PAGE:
The ability of the US to win the competition for talent is no longer taken for granted. Sophie Vandebroek, a Belgian engineer who moved to the US in the mid-1980s to train, says that at the time it was “the place to be – this was where the hot research was happening”. Ms Vandebroek stayed and eventually became chief technology officer at Xerox – in spite of the low status accorded to engineers in the US: “It’s kind of at the bottom of the professions.” Now, she and others warn, US immigration rules that make it harder for foreign students to stay, along with the availability of good jobs at home, are causing the country to leach much-needed foreign workers.

Concerns about competition are most heavily focused on new industries in which global leadership has yet to be established. The pressure is most acute in so-called green technologies. China and some other countries in Asia have adopted policies designed to wrest control of these industries even before they have become fully established, US executives and financiers warn

“We invented LEDs but we’re losing the business to Asia, and it’s the same with solar,” says Mr Watkins of Bridgelux.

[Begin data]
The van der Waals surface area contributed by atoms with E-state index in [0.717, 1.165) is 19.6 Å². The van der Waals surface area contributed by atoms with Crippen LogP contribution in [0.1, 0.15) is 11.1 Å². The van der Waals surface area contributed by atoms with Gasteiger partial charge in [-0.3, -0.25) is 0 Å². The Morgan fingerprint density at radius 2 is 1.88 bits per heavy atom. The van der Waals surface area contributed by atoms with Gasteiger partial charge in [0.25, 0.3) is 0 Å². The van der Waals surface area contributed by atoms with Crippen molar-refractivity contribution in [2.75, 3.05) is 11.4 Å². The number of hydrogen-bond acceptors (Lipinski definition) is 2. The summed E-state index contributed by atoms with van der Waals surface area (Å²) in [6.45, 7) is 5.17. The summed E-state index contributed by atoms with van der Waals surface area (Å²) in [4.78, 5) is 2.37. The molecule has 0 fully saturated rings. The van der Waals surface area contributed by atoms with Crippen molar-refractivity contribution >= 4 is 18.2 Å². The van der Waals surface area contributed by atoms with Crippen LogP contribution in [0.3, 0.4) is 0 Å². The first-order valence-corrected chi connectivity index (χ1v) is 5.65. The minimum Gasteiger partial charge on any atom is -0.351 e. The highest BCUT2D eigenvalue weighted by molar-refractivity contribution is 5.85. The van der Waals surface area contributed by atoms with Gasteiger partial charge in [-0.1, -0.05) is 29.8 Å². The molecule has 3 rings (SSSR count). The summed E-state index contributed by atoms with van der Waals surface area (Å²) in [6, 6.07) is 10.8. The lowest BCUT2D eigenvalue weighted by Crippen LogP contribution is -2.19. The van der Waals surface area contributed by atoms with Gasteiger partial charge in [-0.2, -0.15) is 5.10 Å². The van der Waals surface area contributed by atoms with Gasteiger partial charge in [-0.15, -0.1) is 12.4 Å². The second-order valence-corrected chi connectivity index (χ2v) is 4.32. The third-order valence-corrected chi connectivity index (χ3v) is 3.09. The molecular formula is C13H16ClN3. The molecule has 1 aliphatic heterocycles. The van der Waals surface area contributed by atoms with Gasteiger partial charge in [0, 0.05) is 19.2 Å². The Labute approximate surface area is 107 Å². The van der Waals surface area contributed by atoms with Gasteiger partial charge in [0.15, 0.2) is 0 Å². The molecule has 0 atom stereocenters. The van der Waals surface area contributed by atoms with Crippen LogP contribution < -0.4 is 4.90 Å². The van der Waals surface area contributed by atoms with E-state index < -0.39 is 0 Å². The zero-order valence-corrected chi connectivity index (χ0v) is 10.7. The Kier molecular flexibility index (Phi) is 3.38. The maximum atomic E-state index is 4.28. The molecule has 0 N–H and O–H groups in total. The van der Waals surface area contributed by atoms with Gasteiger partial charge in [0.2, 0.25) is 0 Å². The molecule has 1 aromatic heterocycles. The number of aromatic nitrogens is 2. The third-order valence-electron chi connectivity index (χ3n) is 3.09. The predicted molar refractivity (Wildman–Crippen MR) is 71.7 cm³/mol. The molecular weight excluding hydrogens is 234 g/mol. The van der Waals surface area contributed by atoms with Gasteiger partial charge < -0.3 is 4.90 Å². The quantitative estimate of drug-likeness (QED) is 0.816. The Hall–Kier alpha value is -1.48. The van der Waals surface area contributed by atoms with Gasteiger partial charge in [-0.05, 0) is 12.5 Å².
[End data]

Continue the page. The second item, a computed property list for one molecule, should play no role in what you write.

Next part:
The game is not yet lost. For now, in some industries that are still forming, the Valley boasts an impressive array of start-ups. In areas such as electric vehicles, advanced solar manufacturing and energy storage, it has established a technological lead, says Alan Salzman, managing partner of Vantage Point, a venture capital firm that specialises in green tech. “If this is the industrial revolution of the 21st century, then this is where the jobs are going to come from,” he adds.

If it is not to become left behind in businesses such as these, the industry’s leaders say, it is time for a policy rethink. “Simply put, the US needs to decide it is ‘open for business’ and willing to compete in the global marketplace for factories and jobs,” says Paul Otellini, chief executive of Intel. “Costs are higher here, not driven by labour rates but rather by lack of incentives or tax credits that are available to US corporations in most other countries.” Without education reform, there will be a “critical engineering skills gap [that] will ultimately translate into fewer jobs and inventions in this country”.

The administration of President Barack Obama has signalled its greater willingness to consider such calls, though it is not yet clear whether powerful tech companies such as Intel will get what they want.

Silicon Valley may still act as a magnet for the world’s engineering and entrepreneurial talent. It is the place where many of the brightest Indian, Chinese and European brains still congregate. Facebook’s success is evidence that “innovation is still kicking” and the American melting pot is still happening, says Mr Myhrvold. But for the country at large, it would not pay to take that much for granted.